Henri Matisse (1869-1954) was a French artist best known for his revolutionary, influential paintings using expressive color and exaggerated forms. His use of color and forms in order to express emotion over a sixty year career, all the while reinventing traditional subject matter — nudes, figures in landscapes, portraits, and interior views — made him one of the most influential artists of the 20th century.

Matisse began painting at the age of 21 after rejecting a career in law. Inspired by Post-Impressionists like Cezanne and van Gogh at the beginning of his artistic career, eventually he would come under the pointillist influence of Seurat by the turn of the 20th century. After his first one-man exhibition, Matisse took a trip to southern France that inspired the bright canvases we associate with him today. Concerning the work Matisse produced during this period, a contemporary critic referred to him and other artists working in this way “fauves” or “wild beasts.” Matisse came to represent the artistic movement of Fauvism, emphasizing the emotional weight of continuous curved line combined with expressive brushwork.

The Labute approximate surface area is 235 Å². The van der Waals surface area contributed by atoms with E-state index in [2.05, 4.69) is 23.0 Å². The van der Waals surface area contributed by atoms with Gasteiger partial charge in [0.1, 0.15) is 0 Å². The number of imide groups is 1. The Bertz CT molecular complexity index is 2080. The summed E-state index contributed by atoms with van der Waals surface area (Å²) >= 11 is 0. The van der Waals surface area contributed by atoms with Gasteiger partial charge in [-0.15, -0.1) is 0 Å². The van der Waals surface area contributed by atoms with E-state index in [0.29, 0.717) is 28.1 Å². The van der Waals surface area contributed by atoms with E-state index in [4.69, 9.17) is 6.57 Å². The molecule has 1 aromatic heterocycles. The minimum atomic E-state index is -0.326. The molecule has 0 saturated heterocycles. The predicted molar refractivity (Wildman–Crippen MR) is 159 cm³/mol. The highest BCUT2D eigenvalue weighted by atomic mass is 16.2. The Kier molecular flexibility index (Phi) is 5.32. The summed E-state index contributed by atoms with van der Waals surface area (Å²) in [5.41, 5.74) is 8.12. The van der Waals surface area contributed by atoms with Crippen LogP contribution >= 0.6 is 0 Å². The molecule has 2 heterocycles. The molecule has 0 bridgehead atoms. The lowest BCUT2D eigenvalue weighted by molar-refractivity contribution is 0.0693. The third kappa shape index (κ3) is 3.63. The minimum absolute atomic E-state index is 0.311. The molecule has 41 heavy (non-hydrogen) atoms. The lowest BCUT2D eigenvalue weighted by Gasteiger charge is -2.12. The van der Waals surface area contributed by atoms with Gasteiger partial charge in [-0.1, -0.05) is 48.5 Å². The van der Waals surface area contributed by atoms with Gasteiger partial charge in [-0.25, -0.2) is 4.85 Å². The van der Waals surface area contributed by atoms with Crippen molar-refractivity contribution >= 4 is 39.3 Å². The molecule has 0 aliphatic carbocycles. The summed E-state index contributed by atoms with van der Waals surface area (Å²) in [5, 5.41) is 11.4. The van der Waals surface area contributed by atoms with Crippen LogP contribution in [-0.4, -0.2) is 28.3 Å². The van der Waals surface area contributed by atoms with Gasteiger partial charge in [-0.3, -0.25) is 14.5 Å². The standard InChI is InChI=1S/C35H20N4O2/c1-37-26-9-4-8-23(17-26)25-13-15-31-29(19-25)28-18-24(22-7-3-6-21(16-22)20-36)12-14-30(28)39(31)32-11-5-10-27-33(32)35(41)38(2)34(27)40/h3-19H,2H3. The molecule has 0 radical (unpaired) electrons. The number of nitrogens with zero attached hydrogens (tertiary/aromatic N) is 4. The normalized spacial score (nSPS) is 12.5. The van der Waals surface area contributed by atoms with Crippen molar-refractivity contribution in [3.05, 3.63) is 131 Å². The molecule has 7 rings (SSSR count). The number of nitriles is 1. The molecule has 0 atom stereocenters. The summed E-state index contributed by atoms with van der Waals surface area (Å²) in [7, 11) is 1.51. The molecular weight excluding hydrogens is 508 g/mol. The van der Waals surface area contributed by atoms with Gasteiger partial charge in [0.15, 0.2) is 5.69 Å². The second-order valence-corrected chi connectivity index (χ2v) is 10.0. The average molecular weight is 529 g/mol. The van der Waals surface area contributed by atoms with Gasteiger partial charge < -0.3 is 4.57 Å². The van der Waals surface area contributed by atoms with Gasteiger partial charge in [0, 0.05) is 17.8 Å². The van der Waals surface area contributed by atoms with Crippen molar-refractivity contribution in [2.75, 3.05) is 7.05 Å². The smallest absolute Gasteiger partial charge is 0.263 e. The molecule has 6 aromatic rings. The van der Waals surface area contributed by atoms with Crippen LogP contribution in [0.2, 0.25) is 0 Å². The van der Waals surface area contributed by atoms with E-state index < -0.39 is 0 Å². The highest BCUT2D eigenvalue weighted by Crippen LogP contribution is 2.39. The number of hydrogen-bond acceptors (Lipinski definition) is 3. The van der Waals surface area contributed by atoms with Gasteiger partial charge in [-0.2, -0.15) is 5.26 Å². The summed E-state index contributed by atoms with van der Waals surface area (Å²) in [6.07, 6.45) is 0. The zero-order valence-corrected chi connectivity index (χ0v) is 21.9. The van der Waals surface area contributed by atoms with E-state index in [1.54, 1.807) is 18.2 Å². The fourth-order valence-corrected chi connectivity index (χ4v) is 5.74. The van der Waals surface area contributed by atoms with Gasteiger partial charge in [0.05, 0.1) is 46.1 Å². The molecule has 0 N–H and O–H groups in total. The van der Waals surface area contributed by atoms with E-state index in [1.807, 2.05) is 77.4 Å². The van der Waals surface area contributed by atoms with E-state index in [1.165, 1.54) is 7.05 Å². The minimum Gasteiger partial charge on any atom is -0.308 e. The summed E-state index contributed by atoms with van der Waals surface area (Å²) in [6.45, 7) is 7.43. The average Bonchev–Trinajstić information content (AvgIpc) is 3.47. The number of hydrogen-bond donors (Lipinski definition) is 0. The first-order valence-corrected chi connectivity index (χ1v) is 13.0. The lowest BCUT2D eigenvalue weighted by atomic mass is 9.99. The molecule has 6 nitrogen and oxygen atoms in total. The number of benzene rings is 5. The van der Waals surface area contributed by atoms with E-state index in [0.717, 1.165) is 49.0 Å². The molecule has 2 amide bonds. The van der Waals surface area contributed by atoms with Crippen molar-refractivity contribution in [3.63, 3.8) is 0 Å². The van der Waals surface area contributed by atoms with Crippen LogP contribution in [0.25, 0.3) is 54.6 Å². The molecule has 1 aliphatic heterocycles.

Matisse enjoyed a great deal of success and fame after coming into his own style, with the first academic publication on Matisse appearing in 1920, marking him as significant in the history of modern art while he was still producing work. He continued innovating new ways to evoke situational moods through shape and color, including his famous series of paper “cut-outs”, until his death in 1954.

For more information about works currently available from this artist, please contact the gallery.

← Back to list of artists